Budget 2018 And Its Impact On Mutual Funds
As experts debate the long term capital gains tax, the bigger worry is its impact on long-term equity investments.
Budget 2018 left investors in Indian equities unhappy. Finance Minister Arun Jaitley reintroduced the long-term capital gains tax on stocks. Gains of over Rs 1 lakh on shares held for more than a year will be taxed at 10 percent from 1 April. Jaitley also retained the short-term capital gains tax at 15 percent.
As market experts debate the fairness of the tax, the bigger worry is its possible impact on long-term equity investments. The benchmark S&P BSE Sensex is down a little over 7 percent from its January high, as investors grapple with the double-whammy of a global sell-off and tax concerns.
For independent financial advisor Harsh Roongta, the impact so far has been more sentimental than anything else. Mutual fund investors should look at investments as a means to an end and not the end itself, he said. “The end is meeting the goal for which you’re making those investments.”
Roongta said the stock market sell-off has not been big enough to warrant a major concern. The index levels are higher than what they were on January, he reiterated.
For somebody who is planning for the long haul, this is not something which should change anything for now. It is something which you should keep an eye on. If you are planning for short term — for the next two-three years— maybe then you should review.Harsh Roongta, independent financial advisor
Here’s the edited transcript of the interview:
From a mutual fund investor’s perspective, does this budget cause some real damage or can an average mutual fund investor or a product can take it in its stride?
Harsh Roongta: Let me put it in two buckets, one is sentimental and other is facts. On sentiment, any tax causes negative perception. So, to that much extent tax on something that you were supposedly enjoying for free for 13 years, it causes a negative perception. Fact is what is the impact of all of this? Investors should be looking at investments not as an end in itself. Investments are a means to an end.
The end is meeting the goals for which you are making those investments. Investment is not a sport, you don’t have to come first, but you have to complete the race. I think, most investors are beginning to understand that now. Let’s look at the impact of fact of such an event of new tax for such investors. Two things can happen. Because of tax your return from equity comes down.
So, you might want to evaluate to see whether the investments that you were making to meet your goals, whether they need to increased now because the assumptions around returns, you may reduce versus what they were earlier. I will do it, not now but when the legislation actually gets into place. Maybe there will be changes, so that is not something which I will do right now.Second, which is not related to LTCG tax directly, but to the down trend in equity, typically a big spike, plus or minus could trigger an asset allocation review.
You should anyway review your asset allocation consistently once a year. But if there is a big spike up or down, then you would want to do a midway review. Right now, I don’t think there is big spike. There is a 5 percent spike, but the index level is still higher than what they were on 1 January. If you plan your portfolio for equity or debt, if your equity has fallen because of the fall, may be there is a case to increase the equity. But in most cases, they have not reviewed when the equity increased.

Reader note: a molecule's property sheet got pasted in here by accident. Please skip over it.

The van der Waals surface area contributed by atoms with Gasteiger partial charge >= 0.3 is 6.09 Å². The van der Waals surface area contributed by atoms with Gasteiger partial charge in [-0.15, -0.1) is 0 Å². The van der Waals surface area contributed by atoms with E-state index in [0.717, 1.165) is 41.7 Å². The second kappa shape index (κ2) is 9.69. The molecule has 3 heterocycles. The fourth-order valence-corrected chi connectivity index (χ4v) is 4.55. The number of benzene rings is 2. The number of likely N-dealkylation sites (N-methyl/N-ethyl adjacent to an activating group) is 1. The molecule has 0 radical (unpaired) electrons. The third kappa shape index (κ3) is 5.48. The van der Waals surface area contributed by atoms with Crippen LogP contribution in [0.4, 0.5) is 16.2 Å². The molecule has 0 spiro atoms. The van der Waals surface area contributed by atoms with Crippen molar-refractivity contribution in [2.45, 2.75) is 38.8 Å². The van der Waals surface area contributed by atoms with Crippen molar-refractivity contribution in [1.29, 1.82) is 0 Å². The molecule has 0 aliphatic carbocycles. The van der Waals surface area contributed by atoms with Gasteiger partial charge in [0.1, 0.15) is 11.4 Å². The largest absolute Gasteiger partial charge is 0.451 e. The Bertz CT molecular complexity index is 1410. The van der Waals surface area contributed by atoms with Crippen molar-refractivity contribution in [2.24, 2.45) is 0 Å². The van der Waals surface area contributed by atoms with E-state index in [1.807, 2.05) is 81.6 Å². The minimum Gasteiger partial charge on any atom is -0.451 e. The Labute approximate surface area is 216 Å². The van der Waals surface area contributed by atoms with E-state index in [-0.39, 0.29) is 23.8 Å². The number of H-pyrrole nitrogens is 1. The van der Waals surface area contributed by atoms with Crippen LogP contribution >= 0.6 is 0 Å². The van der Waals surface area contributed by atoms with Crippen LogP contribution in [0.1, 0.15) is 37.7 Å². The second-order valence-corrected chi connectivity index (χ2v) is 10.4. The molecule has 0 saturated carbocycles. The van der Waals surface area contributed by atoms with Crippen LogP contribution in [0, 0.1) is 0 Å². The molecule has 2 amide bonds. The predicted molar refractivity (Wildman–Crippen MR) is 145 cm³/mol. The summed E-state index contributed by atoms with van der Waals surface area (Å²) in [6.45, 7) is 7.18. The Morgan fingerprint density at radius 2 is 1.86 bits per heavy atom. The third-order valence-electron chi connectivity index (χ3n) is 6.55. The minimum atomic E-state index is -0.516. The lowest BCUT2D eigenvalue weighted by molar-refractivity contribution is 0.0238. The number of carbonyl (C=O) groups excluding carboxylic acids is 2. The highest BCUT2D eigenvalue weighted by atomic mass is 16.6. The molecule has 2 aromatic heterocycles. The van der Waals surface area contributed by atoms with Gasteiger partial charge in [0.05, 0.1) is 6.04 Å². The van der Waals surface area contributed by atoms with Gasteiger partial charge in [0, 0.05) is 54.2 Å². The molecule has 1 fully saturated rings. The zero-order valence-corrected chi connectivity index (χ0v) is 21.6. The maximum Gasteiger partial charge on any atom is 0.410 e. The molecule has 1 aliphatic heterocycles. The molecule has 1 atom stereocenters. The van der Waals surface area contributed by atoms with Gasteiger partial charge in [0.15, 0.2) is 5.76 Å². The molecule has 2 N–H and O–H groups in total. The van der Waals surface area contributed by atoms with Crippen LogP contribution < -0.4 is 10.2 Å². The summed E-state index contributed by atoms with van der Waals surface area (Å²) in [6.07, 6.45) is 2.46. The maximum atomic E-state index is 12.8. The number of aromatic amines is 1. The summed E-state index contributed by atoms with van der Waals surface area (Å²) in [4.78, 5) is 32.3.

So, they will not find any need to review the asset allocation unless it is normal review date, in which case they should do it. In short, for somebody who is planning for the long haul, this is not really something which should change just anything. It is something which you should keep an eye out for. If you are planning for short term, for next 2-3 years, maybe then you should review.
What have you told your small ticket clients about a tax on SIP?
Gajendra Kothari: Any investors we met, they are aware of this. So, everybody has taken note of this budget. We have comfortably taken for granted 13 years of the non-tax regime, so now when it suddenly comes back, it is uncomfortable. Any change for that matter will be uncomfortable. It is 10 percent LTCG tax at the time of withdrawal.
One should appreciate that this is a deferred tax. Unless you are going to withdraw we don’t have to pay tax. For the last 13 years, I have been an SIP investor. I have only put money into markets and I have never withdrawn it. For me, if there is a tax or not tax, does not matter me. One should understand the power of deferment. It is compounding in itself.
In FD, if you are in a 30 percent tax bracket and you have gone for a deposit which will mature after five years and after that you will get a cumulative amount, but you have to pay tax every year. There is no deferment. So, this in itself a great thing. This is not a material impact. It will have some impact but the kind of returns you get in equity over a longer term is far more than any other options that you can consider.
The price as of 31 January now becomes your base price. If you sell it post 1 April, then the NAV of 31 January will be the base price and the gains are calculated on that front. Is it right?
Harsh Roongta: Broadly yes. There is nothing in tax is complete. There would be so many exceptions. That is the higher base provided, otherwise, the cost remains same. It could be the base provided you completed one year. There are many such exceptions. People talk about tax harvesting. You should sell a bit every year and take advantage of 1 lakh. Don’t try this at home. Tax harvesting is for the rich folks because it requires expertise, which costs money. Tax harvesting makes sense, but the amount of investment you need to bear the cost of tax harvesting, which is the expertise, is large. So, don’t try it at home with small investments.